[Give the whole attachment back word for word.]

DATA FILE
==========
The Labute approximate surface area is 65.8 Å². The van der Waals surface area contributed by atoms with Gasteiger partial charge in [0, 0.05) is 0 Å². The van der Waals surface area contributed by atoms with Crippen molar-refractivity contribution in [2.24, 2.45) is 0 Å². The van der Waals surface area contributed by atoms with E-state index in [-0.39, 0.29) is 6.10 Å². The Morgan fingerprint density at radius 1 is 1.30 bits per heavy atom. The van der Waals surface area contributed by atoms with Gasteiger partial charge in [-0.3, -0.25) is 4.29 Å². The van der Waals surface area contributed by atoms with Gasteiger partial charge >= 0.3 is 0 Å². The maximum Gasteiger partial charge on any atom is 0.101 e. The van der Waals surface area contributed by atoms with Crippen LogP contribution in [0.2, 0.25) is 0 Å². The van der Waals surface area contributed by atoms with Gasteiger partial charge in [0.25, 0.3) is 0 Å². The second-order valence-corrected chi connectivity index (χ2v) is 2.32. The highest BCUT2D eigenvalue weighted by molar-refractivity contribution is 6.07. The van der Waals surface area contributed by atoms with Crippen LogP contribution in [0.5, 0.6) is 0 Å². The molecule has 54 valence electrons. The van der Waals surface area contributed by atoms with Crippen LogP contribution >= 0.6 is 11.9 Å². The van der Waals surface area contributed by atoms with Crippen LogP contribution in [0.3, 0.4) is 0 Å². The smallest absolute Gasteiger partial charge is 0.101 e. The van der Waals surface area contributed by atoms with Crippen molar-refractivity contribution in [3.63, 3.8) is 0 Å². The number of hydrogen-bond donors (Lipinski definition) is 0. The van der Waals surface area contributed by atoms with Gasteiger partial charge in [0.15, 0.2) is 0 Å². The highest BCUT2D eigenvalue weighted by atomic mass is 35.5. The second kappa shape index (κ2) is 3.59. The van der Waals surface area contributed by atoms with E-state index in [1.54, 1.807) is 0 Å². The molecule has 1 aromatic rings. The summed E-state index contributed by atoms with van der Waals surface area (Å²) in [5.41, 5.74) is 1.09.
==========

The Labute approximate surface area is 65.8 Å². The van der Waals surface area contributed by atoms with Gasteiger partial charge in [0, 0.05) is 0 Å². The van der Waals surface area contributed by atoms with Crippen molar-refractivity contribution in [2.24, 2.45) is 0 Å². The van der Waals surface area contributed by atoms with E-state index in [-0.39, 0.29) is 6.10 Å². The Morgan fingerprint density at radius 1 is 1.30 bits per heavy atom. The van der Waals surface area contributed by atoms with Gasteiger partial charge in [-0.3, -0.25) is 4.29 Å². The van der Waals surface area contributed by atoms with Gasteiger partial charge >= 0.3 is 0 Å². The maximum Gasteiger partial charge on any atom is 0.101 e. The van der Waals surface area contributed by atoms with Crippen LogP contribution in [0.2, 0.25) is 0 Å². The van der Waals surface area contributed by atoms with Gasteiger partial charge in [0.25, 0.3) is 0 Å². The second-order valence-corrected chi connectivity index (χ2v) is 2.32. The highest BCUT2D eigenvalue weighted by molar-refractivity contribution is 6.07. The van der Waals surface area contributed by atoms with Crippen LogP contribution in [0.5, 0.6) is 0 Å². The molecule has 54 valence electrons. The van der Waals surface area contributed by atoms with Crippen LogP contribution >= 0.6 is 11.9 Å². The van der Waals surface area contributed by atoms with Crippen LogP contribution in [0.3, 0.4) is 0 Å². The smallest absolute Gasteiger partial charge is 0.101 e. The van der Waals surface area contributed by atoms with Crippen molar-refractivity contribution in [3.63, 3.8) is 0 Å². The number of hydrogen-bond donors (Lipinski definition) is 0. The van der Waals surface area contributed by atoms with Gasteiger partial charge in [0.15, 0.2) is 0 Å². The highest BCUT2D eigenvalue weighted by atomic mass is 35.5. The second kappa shape index (κ2) is 3.59. The van der Waals surface area contributed by atoms with E-state index in [1.54, 1.807) is 0 Å². The molecule has 1 aromatic rings. The summed E-state index contributed by atoms with van der Waals surface area (Å²) in [5.41, 5.74) is 1.09.